If you ever want to see how restaurant can continue to evolve and improve – look no further than CinCin. A stalwart of Robson Street for over 25 years, the room’s clunky faux Tuscan decor evokes the glory days of the Vancouver Stock Exchange and the Robin Leach lifestyles bankrolled by smooth talking stock promoters. No matter, the food and service more than compensate.
The cooking is smart, confident, and utterly delicious. Executive Chef Andrew Richardson understands restraint – the plates are incredibly well edited – what is on the plate is exactly all that is needed. I’ve been a few times now, and my admiration of Chef Richardson’s sense of self in his food grows with each visit.
The pastas are sauced with care and a light hand, to highlight the beautiful buoyancy of well made egg noodles. A recent pasta dish with a shaving of white truffles was that magical marriage of simplicity and mouth filling wallops of flavour. No fake truffle oils or pastes, no over wrought pasta shapes or fillings. Perfect.
The wood fire roasts meat beautifully – imbuing the lightest lick of smoke, the deep heat bringing succulence and immediacy. I’ve had the roasted whole brazino in the past, and it is easily shared between two or three, though I could happily work through one on my own. On my latest visit – I had the pork tenderloin, richly juicy, with simple accompaniments of apple, cabbage and brussels sprouts.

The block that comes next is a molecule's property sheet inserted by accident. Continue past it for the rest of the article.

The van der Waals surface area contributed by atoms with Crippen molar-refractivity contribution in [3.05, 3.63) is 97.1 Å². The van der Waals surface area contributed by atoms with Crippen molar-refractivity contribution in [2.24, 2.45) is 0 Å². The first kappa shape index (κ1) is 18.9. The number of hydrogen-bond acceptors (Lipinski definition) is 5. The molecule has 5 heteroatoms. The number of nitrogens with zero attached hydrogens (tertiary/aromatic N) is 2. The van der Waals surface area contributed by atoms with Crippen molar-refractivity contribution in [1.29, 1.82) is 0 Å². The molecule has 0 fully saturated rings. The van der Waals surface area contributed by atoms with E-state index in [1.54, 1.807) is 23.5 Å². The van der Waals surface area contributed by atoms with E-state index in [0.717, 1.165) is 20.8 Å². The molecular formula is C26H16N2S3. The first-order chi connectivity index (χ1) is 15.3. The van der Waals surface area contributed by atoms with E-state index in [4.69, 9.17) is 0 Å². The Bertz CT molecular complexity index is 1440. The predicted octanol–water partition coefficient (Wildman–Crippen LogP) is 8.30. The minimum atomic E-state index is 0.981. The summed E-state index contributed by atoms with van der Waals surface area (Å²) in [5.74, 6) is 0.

Dessert was a chocolate tableau of ganache, crema, and gelato. I long for the days of well put together cakes and pastries – but this composed dish of various forms of chocolate was glorious.
In a world where it seems like more is more is more – and loudest is best – in the midst of a room of fake villa vistas – the cooking of Chef Richardson reminds us of what true luxury is. Restraint.